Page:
A Chinese Root that may End Binge Drinking

Kudzu binge drinking treatment A new study shows Kudzu may help treat binge drinking. A Chinese root may be the answer to Britain’s alcoholism and binge drinking problems. A new study from McLean Hospital and Harvard Medical School researchers has found that extracts from kudzu root drastically reduces drinking and may be useful for treating alcoholism and binge drinking.

The study found that puerarin, a component of the kudzu root, significantly reduced the amount of alcohol people chose to drink.  Apart from reducing quantity, the drug has other positive effects. It slows the pace of drinking which allows the body to better process the alcohol. It is also effective after only one week of use.

"Our study is further evidence that components found in kudzu root can reduce alcohol consumption and do so without adverse side effects," said David Penetar, PhD, of the Behavioral Psychopharmacology Research Laboratory at McLean Hospital, and the lead author of the study. "Further research is needed, but this botanical medication may lead to additional methods to treat alcohol abuse and dependence."

This new form of treatment could not come at a better time for the UK. The NHS is currently spending £2.7 billion on hospital admissions related to alcohol including violence and long-term health problems.  Despite overall alcohol consumption going down, liver disease is on the rise in Britain. It has grown by 25% in the past 10 years.  Much of the problem appears to stem from young people consuming more alcohol quickly.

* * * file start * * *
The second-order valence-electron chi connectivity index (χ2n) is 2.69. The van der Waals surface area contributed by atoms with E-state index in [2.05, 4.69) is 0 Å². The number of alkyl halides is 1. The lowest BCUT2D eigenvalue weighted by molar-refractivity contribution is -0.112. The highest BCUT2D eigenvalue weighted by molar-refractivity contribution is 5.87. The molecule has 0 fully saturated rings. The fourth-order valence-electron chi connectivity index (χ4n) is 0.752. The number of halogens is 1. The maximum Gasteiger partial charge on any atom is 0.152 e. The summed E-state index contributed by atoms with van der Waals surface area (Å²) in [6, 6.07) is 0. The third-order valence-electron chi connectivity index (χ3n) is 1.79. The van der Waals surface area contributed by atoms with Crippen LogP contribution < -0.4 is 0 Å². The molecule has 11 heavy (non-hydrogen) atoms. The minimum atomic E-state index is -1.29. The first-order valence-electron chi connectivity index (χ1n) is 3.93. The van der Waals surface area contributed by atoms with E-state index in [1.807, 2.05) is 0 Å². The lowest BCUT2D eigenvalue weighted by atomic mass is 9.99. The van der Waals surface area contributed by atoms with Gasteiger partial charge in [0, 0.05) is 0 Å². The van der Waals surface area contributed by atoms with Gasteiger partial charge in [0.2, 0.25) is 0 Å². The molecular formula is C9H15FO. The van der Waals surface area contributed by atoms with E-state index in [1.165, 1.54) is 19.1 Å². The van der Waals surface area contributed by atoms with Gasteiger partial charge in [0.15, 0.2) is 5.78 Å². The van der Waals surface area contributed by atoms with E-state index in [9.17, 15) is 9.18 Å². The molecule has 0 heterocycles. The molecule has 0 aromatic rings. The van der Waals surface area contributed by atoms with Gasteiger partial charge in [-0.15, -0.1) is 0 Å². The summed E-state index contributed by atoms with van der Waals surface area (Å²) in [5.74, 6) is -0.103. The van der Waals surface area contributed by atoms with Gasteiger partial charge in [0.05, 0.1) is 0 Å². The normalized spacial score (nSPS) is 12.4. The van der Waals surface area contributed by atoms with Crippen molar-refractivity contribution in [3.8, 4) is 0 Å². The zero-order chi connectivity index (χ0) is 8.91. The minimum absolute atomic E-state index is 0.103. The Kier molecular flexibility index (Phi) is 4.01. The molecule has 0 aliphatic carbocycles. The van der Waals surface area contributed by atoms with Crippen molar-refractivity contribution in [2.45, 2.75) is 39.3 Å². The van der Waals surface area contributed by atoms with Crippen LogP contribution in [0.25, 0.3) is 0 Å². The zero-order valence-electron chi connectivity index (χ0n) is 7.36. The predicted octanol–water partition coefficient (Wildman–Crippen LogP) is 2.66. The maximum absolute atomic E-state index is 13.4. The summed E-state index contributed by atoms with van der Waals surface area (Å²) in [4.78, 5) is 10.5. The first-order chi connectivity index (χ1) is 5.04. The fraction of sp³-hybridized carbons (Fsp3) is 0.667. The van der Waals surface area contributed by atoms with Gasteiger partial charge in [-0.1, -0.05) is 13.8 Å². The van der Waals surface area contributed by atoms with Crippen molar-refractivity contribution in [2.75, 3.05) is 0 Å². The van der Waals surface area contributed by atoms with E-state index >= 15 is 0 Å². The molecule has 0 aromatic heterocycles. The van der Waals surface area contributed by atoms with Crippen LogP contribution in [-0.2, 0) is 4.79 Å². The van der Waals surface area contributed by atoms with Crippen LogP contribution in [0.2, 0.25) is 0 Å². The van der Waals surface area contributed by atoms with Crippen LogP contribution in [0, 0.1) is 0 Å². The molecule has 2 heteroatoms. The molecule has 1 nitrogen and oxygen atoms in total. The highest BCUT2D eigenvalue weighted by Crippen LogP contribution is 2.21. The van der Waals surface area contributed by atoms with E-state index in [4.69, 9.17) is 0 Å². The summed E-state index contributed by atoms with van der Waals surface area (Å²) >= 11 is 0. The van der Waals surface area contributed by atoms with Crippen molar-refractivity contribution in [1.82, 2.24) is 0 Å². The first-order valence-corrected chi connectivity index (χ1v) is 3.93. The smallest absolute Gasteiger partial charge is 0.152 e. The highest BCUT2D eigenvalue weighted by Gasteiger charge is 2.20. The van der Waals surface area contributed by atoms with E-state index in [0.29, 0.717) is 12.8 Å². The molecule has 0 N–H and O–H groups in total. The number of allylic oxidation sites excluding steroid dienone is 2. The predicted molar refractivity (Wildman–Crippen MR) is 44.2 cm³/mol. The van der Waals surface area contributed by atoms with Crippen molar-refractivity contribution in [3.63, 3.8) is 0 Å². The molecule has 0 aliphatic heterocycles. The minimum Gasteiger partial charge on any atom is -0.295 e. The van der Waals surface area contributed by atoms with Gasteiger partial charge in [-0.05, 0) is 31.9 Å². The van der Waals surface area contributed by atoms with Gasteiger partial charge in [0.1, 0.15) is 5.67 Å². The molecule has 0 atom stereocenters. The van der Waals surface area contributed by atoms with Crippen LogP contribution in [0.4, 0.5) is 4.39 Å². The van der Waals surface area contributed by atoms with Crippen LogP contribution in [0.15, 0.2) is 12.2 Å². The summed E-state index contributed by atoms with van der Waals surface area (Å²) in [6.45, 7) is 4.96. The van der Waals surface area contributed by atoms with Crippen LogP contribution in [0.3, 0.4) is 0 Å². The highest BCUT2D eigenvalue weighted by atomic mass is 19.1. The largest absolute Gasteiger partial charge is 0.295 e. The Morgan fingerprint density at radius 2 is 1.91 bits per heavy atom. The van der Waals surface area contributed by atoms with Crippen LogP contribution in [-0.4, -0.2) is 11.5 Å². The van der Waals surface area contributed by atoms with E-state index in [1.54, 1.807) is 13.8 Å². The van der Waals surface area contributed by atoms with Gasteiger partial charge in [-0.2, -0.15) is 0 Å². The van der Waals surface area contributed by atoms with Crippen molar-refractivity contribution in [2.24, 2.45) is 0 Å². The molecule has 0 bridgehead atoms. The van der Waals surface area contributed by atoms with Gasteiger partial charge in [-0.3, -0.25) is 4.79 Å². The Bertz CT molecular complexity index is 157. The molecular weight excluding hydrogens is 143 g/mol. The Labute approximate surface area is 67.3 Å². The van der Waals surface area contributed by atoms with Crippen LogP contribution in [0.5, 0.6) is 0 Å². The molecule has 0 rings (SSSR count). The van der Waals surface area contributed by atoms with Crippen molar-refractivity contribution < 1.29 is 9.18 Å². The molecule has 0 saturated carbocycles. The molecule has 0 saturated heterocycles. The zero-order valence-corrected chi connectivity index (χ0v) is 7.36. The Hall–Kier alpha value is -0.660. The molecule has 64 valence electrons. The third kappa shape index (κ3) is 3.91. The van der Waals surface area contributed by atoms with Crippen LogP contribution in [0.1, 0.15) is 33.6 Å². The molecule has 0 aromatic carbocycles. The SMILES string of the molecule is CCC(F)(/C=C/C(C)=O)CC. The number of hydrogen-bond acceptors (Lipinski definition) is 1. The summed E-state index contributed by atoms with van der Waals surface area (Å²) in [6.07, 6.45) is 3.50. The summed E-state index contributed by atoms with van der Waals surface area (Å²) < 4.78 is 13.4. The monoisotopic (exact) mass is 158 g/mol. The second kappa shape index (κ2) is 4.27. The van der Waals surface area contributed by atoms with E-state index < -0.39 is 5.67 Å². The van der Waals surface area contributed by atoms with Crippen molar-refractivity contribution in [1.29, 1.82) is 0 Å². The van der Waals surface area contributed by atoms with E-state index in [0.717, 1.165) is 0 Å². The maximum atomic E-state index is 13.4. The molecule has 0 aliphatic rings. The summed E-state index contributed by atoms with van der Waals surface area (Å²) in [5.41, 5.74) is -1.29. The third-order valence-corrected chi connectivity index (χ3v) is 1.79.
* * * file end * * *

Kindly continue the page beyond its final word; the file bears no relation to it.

"Undoubtedly professionals are seeing more (patients) in their late-20s to mid-30s, which would have been unusual 20 years ago," said Chris Day, a liver disease specialist at Newcastle University.

A new drug that would not interfere with the effects of alcohol but could moderate its consumption may be just the thing to help prevent binge drinking.  In the study, the subjects did not experience any aversion to alcohol nor did they report any lack of enjoyment of the alcohol they did drink.

"This was a simulation of a binge drinking opportunity and not only did we see the subjects drinking less, we noted that their rate of consumption decreased, meaning they drank slower and took more sips to finish a beer," explained Penetar. "While we do not suggest that puerarin will stop drinking all together, it is promising that it appears to slow the pace and the overall amount consumed."

If a drug of this sort were to make it into production, it has the potential to do much more than reduce binge drinking. It may be useful in helping prevent other alcohol problems like over consumption, alcohol related violence and costly medical expenses.

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